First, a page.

Supporters gather during a rally against measures taken by government and health authorities to curb the spread of COVID-19 at the Whistle Stop cafe in Mirror Alta, on Saturday May 8, 2021. The Whistle Stop was shut down by AHS for not complying with COVID-19 rules. THE CANADIAN PRESS/Jason Franson
Police hand out tickets to dozens leaving anti-lockdown protest in Alberta

Hundreds gathered outside the Whistle Stop Café in the hamlet of Mirror, Alta.

Learning Centre
Staff at the Stettler Learning Centre have been ‘hitting the road’ locally

The goal of the ‘Roadshow’ is to better connect with the Stettler and area community

People line up outside an immunization clinic to get their Oxford-AstraZeneca COVID-19 vaccine in Edmonton, Tuesday, April 20, 2021. Alberta leads the Prairie provinces in being the first to take COVID-19 vaccine bookings for pre-teens. THE CANADIAN PRESS/Jason Franson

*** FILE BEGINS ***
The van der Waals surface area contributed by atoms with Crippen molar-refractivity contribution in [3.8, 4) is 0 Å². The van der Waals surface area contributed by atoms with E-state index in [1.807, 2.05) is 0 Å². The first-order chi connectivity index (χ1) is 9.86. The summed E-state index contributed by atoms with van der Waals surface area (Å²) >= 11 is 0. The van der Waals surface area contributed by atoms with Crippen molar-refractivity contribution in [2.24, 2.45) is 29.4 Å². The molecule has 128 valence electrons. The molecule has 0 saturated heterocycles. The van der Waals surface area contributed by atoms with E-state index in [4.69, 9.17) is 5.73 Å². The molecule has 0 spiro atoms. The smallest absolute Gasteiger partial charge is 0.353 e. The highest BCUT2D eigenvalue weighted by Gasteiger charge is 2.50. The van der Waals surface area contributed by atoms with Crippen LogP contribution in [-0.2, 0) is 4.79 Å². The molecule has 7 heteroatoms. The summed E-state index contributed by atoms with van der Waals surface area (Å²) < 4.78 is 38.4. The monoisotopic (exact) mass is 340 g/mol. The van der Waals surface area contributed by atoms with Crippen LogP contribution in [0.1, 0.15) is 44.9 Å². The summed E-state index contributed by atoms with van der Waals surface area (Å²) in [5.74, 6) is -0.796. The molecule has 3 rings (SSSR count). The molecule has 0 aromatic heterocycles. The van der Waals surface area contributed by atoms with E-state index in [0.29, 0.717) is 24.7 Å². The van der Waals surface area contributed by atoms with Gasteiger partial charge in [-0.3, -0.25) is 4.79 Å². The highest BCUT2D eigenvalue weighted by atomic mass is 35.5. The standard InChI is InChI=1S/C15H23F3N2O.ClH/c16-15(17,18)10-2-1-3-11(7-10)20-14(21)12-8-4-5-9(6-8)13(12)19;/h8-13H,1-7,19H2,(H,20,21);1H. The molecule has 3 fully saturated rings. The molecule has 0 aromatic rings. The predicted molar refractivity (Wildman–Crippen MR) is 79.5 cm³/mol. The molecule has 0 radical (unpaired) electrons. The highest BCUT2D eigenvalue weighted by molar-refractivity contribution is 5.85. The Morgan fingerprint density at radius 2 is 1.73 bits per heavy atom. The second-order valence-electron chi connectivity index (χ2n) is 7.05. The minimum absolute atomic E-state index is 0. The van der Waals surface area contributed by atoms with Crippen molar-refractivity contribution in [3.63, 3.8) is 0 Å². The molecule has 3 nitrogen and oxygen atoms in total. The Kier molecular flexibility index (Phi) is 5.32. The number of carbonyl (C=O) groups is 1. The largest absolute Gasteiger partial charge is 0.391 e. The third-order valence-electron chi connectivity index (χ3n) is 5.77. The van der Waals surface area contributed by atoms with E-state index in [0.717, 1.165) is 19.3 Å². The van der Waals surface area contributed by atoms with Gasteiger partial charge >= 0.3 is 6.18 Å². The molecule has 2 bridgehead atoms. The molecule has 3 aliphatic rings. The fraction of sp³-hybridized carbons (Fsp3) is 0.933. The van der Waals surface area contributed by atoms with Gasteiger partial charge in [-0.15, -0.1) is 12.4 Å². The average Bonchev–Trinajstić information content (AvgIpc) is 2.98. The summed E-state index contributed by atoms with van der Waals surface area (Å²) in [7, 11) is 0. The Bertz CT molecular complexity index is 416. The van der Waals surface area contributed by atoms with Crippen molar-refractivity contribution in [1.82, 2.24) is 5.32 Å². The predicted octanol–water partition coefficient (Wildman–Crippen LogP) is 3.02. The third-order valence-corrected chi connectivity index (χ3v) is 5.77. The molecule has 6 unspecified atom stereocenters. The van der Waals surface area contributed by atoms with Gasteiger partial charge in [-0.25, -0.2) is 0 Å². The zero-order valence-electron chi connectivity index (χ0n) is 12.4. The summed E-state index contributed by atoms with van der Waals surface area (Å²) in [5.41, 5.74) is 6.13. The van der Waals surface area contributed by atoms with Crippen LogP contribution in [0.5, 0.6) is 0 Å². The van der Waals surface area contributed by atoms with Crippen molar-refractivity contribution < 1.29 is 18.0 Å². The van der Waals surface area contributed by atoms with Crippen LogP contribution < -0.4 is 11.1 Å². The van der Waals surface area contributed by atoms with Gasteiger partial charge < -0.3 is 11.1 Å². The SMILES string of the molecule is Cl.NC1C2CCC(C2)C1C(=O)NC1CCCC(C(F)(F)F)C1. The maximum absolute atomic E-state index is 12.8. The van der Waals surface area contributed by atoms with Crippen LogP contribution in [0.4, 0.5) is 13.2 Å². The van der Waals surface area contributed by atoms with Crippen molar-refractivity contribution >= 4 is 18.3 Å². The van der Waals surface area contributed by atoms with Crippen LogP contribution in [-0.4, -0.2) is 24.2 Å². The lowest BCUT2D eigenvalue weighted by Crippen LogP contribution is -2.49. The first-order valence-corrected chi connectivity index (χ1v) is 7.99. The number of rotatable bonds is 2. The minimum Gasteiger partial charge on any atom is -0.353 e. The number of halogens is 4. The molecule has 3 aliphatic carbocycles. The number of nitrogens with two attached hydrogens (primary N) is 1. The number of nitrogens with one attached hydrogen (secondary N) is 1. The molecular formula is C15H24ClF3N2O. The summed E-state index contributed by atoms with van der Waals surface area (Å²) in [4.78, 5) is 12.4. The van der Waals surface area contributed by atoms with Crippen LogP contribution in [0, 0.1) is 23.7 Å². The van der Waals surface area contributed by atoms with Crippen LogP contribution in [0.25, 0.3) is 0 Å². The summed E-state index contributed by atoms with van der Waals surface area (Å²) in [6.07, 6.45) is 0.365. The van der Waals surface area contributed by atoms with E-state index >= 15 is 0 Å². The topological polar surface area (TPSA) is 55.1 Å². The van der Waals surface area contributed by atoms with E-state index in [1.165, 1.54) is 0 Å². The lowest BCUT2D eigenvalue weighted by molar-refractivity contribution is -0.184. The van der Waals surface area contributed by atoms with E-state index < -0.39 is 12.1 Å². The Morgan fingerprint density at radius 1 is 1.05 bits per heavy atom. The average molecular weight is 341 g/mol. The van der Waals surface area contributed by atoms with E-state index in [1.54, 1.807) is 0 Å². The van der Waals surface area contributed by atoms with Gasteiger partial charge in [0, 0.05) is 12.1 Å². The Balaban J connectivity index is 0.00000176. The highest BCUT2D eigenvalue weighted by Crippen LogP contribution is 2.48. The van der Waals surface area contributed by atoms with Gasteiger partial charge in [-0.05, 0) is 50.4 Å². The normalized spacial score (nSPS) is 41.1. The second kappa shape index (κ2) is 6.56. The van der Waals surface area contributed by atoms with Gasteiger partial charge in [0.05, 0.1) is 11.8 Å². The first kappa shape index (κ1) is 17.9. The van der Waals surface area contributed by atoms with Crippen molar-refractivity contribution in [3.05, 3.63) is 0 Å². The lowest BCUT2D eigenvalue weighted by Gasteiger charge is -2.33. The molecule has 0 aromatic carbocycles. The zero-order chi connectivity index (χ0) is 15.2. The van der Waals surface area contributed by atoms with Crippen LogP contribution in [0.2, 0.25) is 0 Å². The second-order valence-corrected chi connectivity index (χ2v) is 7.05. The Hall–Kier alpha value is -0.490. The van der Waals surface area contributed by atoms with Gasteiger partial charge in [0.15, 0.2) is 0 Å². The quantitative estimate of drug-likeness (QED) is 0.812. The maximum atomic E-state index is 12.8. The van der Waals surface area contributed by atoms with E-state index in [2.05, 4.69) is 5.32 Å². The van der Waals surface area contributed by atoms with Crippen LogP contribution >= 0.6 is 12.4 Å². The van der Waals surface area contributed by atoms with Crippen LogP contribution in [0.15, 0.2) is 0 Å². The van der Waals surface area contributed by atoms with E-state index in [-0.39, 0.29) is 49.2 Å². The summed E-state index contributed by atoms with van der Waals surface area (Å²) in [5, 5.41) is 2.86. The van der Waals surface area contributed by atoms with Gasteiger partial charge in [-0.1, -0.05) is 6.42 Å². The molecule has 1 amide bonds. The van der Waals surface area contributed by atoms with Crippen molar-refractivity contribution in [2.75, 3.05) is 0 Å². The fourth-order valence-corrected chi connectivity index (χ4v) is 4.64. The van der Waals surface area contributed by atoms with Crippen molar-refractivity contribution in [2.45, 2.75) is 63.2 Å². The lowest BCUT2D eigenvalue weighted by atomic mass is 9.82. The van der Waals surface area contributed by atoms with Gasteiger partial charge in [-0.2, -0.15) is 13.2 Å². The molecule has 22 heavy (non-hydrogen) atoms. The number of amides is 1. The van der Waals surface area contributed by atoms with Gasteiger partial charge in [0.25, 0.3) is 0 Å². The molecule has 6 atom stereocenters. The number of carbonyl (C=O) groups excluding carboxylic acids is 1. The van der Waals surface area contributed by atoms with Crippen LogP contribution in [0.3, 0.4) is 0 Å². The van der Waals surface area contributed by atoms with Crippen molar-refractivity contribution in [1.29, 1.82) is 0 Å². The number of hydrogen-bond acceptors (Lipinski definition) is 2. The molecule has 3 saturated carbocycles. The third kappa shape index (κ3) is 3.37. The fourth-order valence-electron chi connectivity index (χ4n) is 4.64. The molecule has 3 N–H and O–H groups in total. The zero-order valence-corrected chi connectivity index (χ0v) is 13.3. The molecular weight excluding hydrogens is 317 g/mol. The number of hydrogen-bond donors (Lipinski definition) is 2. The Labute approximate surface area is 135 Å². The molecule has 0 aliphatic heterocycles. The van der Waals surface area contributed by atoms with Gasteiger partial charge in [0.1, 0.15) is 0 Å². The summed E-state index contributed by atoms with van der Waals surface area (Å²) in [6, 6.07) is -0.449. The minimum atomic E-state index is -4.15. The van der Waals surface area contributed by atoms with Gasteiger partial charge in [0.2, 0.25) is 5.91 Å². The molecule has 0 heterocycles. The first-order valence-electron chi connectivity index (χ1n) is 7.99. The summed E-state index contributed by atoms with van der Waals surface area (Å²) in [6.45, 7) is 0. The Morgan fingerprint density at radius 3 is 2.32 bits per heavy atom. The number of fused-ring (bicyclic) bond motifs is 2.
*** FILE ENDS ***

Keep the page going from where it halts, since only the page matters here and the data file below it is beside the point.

Alberta leads Prairie provinces in accepting COVID vaccine bookings for pre-teens

The province begins accepting appointments for kids as young as 12 starting today

Asymptomatic testing will now be available for "priority groups" who are most likely to spread the COVID-19 virus to vulnerable or at-risk populations. File photo by THE CANADIAN PRESS
FILE - In this March 3, 2021, file photo, a vial of the Johnson & Johnson COVID-19 vaccine is displayed at South Shore University Hospital in Bay Shore, N.Y. (AP Photo/Mark Lennihan, File)
Johnson & Johnson COVID vaccine can be given to adults 30+ who can’t wait for mRNA: NACI